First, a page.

Go to “Valid Anagram (#242)” on Leetcode ↗

Two strings are anagrams of each other if they contain the same letters, possibly in a different order. For example, `anagram` and `nagaram` are anagrams of each other because they both contain three `a`s and one each of `n`, `g`, `r`, and `m`. `rat` and `car` are not anagrams because `rat` has a `t`, while `car` does not.

# Solution 1: Hash With Counts

By definition, we can determine whether two strings are anagrams by making a hash of their character counts, and seeing whether those hashes are equivalent in keys and values. The character-count hash for `anagram` would look like `{ 'a' => 3, 'n' => 1, 'g' => 1, 'r' => 1, 'm' => 1 }`.

One simple optimization we can make is to return `false` if the two strings are not the same length — by definition, they could never be anagrams of each other.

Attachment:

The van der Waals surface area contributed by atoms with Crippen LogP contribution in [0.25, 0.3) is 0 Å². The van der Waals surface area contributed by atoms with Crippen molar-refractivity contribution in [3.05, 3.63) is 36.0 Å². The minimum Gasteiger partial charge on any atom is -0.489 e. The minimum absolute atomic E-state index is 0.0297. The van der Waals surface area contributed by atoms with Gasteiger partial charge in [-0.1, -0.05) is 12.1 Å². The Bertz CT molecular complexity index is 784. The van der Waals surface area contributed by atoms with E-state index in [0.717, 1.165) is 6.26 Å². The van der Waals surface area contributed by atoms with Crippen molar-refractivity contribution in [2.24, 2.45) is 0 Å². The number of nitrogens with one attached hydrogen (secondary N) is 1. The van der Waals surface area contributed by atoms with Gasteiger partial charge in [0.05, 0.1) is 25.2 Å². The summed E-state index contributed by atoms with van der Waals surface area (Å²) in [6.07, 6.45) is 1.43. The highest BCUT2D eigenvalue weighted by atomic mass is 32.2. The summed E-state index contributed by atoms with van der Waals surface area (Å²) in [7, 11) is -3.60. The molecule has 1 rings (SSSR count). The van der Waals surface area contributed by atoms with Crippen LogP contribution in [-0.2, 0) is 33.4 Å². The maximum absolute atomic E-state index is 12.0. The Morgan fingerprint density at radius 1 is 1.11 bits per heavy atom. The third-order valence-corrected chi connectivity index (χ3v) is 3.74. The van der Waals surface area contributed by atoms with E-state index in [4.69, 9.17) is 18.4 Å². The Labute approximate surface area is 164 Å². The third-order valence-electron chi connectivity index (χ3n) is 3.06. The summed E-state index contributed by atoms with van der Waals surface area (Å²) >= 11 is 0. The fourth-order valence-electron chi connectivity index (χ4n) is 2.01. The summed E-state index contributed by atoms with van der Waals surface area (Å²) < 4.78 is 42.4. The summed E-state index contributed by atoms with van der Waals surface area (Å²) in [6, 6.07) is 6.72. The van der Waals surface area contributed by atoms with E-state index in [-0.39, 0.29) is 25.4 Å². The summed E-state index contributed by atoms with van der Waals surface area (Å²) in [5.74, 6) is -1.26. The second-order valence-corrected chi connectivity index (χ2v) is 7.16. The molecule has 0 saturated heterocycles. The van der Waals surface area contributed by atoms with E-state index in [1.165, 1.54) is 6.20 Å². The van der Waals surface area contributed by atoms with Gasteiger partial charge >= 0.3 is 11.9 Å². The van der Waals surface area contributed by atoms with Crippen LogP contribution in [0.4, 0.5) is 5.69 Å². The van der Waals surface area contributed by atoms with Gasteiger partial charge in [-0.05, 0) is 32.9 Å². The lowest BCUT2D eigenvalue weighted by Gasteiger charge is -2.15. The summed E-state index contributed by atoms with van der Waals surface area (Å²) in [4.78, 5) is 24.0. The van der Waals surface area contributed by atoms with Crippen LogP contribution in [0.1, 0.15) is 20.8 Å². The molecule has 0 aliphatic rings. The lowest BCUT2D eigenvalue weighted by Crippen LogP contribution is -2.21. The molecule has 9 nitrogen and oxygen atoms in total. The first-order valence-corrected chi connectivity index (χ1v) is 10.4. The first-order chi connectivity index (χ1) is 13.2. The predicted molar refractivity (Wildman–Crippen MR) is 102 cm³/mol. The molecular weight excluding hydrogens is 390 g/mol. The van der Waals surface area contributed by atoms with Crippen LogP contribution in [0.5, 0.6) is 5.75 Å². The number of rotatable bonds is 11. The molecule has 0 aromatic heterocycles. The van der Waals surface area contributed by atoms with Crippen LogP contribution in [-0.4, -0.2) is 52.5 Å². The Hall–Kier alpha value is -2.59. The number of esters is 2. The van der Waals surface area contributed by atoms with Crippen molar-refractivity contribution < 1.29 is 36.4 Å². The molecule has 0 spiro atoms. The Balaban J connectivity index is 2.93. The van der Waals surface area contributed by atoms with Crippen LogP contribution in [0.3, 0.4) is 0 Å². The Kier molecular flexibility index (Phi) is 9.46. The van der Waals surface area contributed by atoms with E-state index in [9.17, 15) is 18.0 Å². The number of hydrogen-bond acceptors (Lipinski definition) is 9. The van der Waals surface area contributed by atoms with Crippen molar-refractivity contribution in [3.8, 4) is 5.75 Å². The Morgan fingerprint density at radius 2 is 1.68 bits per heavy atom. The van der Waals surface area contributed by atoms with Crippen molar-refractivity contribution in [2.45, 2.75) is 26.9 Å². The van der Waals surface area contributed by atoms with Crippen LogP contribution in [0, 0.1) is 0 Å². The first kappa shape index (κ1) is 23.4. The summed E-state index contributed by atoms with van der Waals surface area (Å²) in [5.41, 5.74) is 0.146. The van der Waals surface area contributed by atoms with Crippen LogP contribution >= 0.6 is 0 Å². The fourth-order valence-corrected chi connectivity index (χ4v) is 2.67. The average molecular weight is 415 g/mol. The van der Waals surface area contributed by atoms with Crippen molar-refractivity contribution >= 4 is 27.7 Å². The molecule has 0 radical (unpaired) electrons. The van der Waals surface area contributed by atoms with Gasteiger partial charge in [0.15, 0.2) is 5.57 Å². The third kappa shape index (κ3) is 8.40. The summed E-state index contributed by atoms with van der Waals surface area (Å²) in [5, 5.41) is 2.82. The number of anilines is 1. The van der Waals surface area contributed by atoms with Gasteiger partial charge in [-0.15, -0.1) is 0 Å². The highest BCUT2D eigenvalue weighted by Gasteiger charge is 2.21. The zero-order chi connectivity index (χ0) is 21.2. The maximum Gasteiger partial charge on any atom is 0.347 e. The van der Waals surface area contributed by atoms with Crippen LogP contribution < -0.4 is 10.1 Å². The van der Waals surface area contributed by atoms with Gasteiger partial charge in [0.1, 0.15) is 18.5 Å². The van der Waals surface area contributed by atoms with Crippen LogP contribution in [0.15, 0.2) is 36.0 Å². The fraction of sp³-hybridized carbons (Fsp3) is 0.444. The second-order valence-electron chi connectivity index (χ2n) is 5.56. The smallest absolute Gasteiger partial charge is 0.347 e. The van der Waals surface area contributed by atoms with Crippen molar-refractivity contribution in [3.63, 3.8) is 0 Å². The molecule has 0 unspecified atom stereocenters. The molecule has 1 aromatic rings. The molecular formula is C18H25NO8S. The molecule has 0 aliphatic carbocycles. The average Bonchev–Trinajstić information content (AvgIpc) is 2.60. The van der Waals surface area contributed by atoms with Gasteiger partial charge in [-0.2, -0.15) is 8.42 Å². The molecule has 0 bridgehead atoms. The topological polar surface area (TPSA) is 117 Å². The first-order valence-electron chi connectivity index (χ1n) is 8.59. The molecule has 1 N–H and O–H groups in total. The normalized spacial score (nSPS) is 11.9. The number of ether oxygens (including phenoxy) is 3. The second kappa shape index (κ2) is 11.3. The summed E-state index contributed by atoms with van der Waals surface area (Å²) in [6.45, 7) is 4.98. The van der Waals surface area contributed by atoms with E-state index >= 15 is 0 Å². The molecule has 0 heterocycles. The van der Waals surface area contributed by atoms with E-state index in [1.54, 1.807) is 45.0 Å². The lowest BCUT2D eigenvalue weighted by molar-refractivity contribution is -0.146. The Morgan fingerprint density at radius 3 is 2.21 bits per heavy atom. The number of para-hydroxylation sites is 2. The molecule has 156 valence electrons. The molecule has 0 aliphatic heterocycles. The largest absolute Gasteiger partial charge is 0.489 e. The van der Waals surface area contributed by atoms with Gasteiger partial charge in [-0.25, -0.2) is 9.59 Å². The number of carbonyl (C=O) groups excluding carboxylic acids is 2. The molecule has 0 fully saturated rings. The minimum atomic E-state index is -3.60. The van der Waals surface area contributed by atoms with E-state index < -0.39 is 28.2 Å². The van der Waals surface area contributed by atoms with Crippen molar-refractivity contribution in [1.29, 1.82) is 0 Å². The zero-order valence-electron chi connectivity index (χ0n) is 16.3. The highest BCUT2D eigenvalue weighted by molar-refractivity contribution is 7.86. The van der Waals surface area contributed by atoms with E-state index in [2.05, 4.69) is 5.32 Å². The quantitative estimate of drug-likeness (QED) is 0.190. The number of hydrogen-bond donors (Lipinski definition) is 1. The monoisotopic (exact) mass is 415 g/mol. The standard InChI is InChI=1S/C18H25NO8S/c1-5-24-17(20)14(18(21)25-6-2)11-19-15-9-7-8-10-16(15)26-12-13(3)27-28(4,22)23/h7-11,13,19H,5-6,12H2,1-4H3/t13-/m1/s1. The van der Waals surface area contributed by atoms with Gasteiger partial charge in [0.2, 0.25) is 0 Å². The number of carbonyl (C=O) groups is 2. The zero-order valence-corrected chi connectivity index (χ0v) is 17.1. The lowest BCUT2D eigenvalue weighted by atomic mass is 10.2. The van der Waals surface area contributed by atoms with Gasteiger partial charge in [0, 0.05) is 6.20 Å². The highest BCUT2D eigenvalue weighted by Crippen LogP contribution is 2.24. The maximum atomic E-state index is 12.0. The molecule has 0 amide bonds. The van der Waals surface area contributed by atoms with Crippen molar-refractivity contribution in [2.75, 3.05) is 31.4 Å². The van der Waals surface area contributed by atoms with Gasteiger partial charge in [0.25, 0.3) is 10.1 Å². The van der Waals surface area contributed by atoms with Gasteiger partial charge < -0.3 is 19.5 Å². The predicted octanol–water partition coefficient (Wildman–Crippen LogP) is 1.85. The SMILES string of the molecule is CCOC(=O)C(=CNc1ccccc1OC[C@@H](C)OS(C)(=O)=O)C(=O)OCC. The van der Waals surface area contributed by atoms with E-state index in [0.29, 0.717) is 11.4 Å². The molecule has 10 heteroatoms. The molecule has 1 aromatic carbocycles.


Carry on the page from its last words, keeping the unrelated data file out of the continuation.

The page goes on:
``````def character_count_hash(string)
character_counts = Hash.new(0)
string.each_char { |c| character_counts[c] += 1 }
character_counts
end

def is_anagram(s, t)
return false unless s.length == t.length
character_count_hash(s) == character_count_hash(t)
end

``````

Runtime: If we assume all operations on `Hash`es run in constant time, then this algorithm runs in `O(s + t)` (where `s` and `t` are the lengths of the respective strings), since `character_count_hash` loops through each character in `s`, and then `t`, and performs constant work in each case. This remains true if `Hash` equality is implemented as a loop through all the keys in each hash.

Memory: This solution requires storing an additional hash for each string. In the worst case, no characters are repeated, which means each hash contains as many key-value pairs as there are letters. Assuming each key-value pair takes up a constant amount of storage (a letter for the key and an integer for the value), the storage requirement would also be `O(s + t)`.